Series Summary: Bulls Ousted By Wizards in 5 Games

Taj

While each game was periodically slow and occasionally agonizing, in a macro sense, the end was swift and merciful for the 2013-2014 Chicago Bulls. No going home for a winner-take-all Game 7 against the Wizards, or attempting to fend off elimination in Game 6 versus Indiana, just a meager 69 points scored at home in Game 5 of the first round. This was also the first time in the Thibodeau Era that the Bulls didn’t win Game 1 of a series in which they were eliminated. Aside from the time between Sunday night and tipoff on Tuesday, in which a 2-1 deficit with Nene facing suspension for Game 4 inspired tempered optimism, the Bulls thankfully didn’t get our hopes up.

That’s not to say we gave up on them, but the prospects of Chicago making a run to the Eastern Conference Finals were never based out of confidence in the Bulls themselves, but rather that their experience, maturity and culture, in addition to their smothering defense, would be just enough to outlast the decaying depth of decency in the East. It seems like a long time ago now, but before the playoffs started there was serious doubt as to how much impact Nene would have in the playoffs coming off of injury, while the Pacers are one loss away from completing the most baffling collapse in recent memory. Since D.J. Augustin and Joakim Noah rescued their season, I’d hoped for the Bulls to lose in Round 1 so the likes of Noah and Jimmy Butler could simply get a year’s respite from the grind of playoff basketball. I changed my tune a little bit when the Pacers stumbled, and then eventually imploded, but it’s probably for the best that another unexpected postseason run doesn’t mask the major blemishes that currently prevent the Bulls from being on the initial roll call of title contenders. Anything that prevents the Thibs mantra of “more than enough to win with” from absolving ownership and the front office from doing what needs to be done is fine by me.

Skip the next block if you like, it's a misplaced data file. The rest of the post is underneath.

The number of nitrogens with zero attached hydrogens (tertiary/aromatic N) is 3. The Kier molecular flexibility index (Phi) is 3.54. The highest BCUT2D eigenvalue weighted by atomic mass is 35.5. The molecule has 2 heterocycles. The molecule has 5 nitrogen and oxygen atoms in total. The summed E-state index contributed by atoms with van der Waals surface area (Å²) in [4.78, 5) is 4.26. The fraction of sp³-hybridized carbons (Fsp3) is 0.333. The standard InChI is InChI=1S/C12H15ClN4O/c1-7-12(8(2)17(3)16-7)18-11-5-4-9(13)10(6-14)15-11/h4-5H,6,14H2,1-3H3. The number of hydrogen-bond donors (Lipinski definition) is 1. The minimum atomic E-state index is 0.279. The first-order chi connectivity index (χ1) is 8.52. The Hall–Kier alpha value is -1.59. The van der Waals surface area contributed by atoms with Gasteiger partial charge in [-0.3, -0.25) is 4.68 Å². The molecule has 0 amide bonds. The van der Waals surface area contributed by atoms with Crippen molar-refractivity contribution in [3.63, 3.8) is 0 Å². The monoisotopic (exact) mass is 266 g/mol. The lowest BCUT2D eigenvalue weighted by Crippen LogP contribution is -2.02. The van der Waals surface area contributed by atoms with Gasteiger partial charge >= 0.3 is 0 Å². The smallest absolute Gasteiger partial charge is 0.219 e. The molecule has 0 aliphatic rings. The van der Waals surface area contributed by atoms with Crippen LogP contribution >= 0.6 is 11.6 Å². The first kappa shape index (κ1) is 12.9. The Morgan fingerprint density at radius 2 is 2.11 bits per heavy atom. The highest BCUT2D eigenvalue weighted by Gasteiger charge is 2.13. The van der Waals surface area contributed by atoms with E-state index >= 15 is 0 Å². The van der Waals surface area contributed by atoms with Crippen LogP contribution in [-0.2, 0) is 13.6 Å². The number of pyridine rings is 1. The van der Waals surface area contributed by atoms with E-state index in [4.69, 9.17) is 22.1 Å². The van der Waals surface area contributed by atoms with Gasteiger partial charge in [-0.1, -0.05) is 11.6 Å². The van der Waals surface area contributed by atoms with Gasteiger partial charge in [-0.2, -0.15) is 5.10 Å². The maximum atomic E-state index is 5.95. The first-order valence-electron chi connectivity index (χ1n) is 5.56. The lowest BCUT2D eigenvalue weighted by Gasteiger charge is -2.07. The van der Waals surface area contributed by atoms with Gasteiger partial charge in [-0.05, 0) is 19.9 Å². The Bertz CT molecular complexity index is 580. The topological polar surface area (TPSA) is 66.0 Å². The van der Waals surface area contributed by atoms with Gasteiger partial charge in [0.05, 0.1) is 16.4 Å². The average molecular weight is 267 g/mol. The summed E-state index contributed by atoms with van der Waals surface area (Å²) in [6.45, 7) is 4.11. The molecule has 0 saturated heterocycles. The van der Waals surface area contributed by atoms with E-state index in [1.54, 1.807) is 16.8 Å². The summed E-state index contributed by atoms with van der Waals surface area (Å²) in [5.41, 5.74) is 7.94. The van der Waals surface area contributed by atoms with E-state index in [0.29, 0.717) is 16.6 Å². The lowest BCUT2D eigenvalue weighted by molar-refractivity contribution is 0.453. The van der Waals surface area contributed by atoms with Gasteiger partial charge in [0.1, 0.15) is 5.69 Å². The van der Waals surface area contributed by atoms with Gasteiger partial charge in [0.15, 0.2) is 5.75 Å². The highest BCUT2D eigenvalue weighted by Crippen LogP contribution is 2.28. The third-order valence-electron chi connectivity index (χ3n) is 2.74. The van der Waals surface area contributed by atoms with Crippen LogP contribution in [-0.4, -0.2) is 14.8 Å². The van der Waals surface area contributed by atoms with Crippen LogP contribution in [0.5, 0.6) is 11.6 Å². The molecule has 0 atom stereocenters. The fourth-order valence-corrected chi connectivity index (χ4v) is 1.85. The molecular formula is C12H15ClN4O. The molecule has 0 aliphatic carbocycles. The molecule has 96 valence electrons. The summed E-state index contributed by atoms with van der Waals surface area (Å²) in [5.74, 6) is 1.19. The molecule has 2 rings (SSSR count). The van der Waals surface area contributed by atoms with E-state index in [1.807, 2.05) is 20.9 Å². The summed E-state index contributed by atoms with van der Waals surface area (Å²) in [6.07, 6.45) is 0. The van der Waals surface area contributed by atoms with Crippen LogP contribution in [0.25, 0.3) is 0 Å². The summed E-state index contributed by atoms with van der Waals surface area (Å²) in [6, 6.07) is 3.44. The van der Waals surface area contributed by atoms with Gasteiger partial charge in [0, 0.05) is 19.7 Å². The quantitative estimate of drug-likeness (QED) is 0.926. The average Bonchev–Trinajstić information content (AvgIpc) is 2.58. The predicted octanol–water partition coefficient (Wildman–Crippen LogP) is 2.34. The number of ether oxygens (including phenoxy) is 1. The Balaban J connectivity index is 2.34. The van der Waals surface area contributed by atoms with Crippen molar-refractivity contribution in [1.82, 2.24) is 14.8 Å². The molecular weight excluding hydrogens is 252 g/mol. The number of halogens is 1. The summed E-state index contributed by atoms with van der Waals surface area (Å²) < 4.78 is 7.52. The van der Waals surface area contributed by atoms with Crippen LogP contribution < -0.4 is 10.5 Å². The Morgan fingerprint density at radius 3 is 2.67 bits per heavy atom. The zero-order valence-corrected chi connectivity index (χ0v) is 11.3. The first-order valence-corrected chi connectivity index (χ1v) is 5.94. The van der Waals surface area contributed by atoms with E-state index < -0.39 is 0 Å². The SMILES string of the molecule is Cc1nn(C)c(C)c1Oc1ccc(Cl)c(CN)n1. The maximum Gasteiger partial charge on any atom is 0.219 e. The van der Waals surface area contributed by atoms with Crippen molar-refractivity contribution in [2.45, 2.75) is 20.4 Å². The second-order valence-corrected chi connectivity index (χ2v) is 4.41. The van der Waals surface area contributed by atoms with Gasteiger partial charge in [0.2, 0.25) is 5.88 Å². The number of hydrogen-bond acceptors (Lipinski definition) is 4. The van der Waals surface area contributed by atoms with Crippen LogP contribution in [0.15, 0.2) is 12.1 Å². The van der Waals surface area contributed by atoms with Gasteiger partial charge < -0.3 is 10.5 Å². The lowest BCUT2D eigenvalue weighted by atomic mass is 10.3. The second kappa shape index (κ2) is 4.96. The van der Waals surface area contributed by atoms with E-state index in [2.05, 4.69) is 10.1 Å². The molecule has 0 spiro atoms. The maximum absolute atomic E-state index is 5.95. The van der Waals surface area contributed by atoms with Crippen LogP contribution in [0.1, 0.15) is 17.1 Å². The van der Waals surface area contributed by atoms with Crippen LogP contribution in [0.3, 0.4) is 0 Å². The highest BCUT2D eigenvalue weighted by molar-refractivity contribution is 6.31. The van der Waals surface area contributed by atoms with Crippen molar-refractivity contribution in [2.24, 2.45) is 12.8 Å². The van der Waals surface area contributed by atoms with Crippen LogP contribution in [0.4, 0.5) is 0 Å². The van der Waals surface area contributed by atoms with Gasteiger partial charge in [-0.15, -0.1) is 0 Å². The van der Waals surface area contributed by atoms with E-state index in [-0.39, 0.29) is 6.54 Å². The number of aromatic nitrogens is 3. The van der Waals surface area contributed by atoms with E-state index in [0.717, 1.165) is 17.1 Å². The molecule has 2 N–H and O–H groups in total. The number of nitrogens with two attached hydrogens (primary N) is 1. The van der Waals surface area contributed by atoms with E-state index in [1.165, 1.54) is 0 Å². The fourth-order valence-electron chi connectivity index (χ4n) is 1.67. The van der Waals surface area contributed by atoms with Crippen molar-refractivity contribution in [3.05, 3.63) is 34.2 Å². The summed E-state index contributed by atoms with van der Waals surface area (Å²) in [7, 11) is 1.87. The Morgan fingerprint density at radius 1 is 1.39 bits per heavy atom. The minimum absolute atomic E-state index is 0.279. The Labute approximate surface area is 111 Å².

That motto fits with how the Bulls have won games under Thibs, especially in the absence of Derrick Rose. It’s a relative to the always popular “hard work beats talent when talent doesn’t work hard,” which can be true, but this series showed what happens when the talent does work hard. The Wizards won 44 games, their most since 2004-2005, also the last time they had won a playoff series. It was a great turnaround for a team that hadn’t even won 30 games since 2007-2008, but think about it. That team only won 44 games. Yes, Nene missed a large chunk of games and their backup point guard situation was a flaming mess until trading for Andre Miller, but still. To say that a team with that starting five and quality backups like Martell Webster and Trevor Booker was a disappointment only winning 44 games in this year’s East isn’t unreasonable. I picked the Bulls to win this series because, just as I suspect many did, I thought they would be more dialed in to the intensity of the game and honestly want it more. Even Wizards fans were surprised by how well they came to play.

Washington was locked in, and with that, the Bulls were doomed. 

The Wizards have eight legit players with practically a perfect distribution. John Wall is the star, so dynamic that his movement bends the entire fabric of the defense. Bradley Beal is The Next Great Shooter, except he’s largely already arrived. Trevor Ariza is a spot-up shooter who can handle a bit and is a rangy defender. Nene and Marcin Gortat are an upper tier pair of bigs who complement each other well. Then they have the three pieces every contender needs off the bench: a backup point (Miller), a third big (Booker) and a useful swingman (Webster).

Every Bull other than Noah and Taj Gibson has flaws so glaring that elaborating on them would feel like overkill, and in addition to Taj’s ankle injury late in Game 5, we learned Noah had been dealing with a knee injury for some time now, perhaps explaining his substandard play for much of the series. The Wizards dominated the Bulls because they had more two way players and more difference makers.

The other reason Chicago was such an overwhelming pick to advance was the coaching mismatch. To his credit though, Randy Wittman and his staff were great. They had their team prepared in every way and made the necessary adjustments, such as making sure Mike Dunleavy wouldn’t beat them again after his historic Game 3 performance. Thibs on the other hand was rather underwhelming, though that’s more of a big picture concern, as any adjustments in this series would have been rearranging the deck chairs on the Titanic.

The way the season ended shouldn’t discolor the achievements of the entire season. Noah was a completely deserving Defensive Player of the Year, Taj should have claimed Sixth Man of the Year, and overall, they won 48 games after losing their best player to injury again as well as dealing with the on-court and off-court ramifications of trading away Luol Deng, All-Star, beloved teammate and the franchise’s most tenured player.

With that being said, uncertainty continues to cloud this team. The Rose/Noah/Deng/Boozer nucleus ran its course, and the bridge to the next true contender has only partially been built. The 2012-2013 Bulls had us (and them) waiting for Derrick Rose. Ultimately, the 2013-2014 Bulls, for all their success, have us waiting for change.

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